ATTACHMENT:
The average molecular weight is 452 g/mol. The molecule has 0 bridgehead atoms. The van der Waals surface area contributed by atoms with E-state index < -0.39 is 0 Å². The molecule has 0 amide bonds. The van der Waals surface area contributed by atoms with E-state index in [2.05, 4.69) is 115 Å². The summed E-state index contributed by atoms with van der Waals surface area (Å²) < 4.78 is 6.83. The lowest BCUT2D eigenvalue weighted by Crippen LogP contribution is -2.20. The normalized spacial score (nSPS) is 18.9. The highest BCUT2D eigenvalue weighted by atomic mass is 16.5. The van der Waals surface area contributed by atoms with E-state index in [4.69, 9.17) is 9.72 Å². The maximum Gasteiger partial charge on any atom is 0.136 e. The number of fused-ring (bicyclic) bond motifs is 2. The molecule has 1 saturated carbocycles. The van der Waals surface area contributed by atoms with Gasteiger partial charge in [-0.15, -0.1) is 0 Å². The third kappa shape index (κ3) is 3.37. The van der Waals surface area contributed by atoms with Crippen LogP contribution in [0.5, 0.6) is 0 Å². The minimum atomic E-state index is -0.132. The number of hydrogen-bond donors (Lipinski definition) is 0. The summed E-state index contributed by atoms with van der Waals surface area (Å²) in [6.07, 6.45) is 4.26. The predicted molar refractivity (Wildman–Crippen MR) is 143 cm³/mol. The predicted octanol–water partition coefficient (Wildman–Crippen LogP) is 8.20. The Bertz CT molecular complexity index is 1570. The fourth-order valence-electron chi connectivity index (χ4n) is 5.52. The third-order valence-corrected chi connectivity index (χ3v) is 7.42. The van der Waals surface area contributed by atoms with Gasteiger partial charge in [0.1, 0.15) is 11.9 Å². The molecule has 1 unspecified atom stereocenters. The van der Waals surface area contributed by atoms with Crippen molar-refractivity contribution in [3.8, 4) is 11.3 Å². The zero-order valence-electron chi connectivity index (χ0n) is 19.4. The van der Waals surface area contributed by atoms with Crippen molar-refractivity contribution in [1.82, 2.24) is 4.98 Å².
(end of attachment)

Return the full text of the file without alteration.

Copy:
The average molecular weight is 452 g/mol. The molecule has 0 bridgehead atoms. The van der Waals surface area contributed by atoms with E-state index < -0.39 is 0 Å². The molecule has 0 amide bonds. The van der Waals surface area contributed by atoms with E-state index in [2.05, 4.69) is 115 Å². The summed E-state index contributed by atoms with van der Waals surface area (Å²) < 4.78 is 6.83. The lowest BCUT2D eigenvalue weighted by Crippen LogP contribution is -2.20. The normalized spacial score (nSPS) is 18.9. The highest BCUT2D eigenvalue weighted by atomic mass is 16.5. The van der Waals surface area contributed by atoms with E-state index in [4.69, 9.17) is 9.72 Å². The maximum Gasteiger partial charge on any atom is 0.136 e. The number of fused-ring (bicyclic) bond motifs is 2. The molecule has 1 saturated carbocycles. The van der Waals surface area contributed by atoms with Gasteiger partial charge in [-0.15, -0.1) is 0 Å². The third kappa shape index (κ3) is 3.37. The van der Waals surface area contributed by atoms with Crippen LogP contribution in [0.5, 0.6) is 0 Å². The minimum atomic E-state index is -0.132. The number of hydrogen-bond donors (Lipinski definition) is 0. The summed E-state index contributed by atoms with van der Waals surface area (Å²) in [6.07, 6.45) is 4.26. The predicted molar refractivity (Wildman–Crippen MR) is 143 cm³/mol. The predicted octanol–water partition coefficient (Wildman–Crippen LogP) is 8.20. The Bertz CT molecular complexity index is 1570. The fourth-order valence-electron chi connectivity index (χ4n) is 5.52. The third-order valence-corrected chi connectivity index (χ3v) is 7.42. The van der Waals surface area contributed by atoms with Gasteiger partial charge in [0.1, 0.15) is 11.9 Å². The molecule has 1 unspecified atom stereocenters. The van der Waals surface area contributed by atoms with Crippen molar-refractivity contribution in [3.8, 4) is 11.3 Å². The zero-order valence-electron chi connectivity index (χ0n) is 19.4. The van der Waals surface area contributed by atoms with Crippen molar-refractivity contribution in [1.82, 2.24) is 4.98 Å².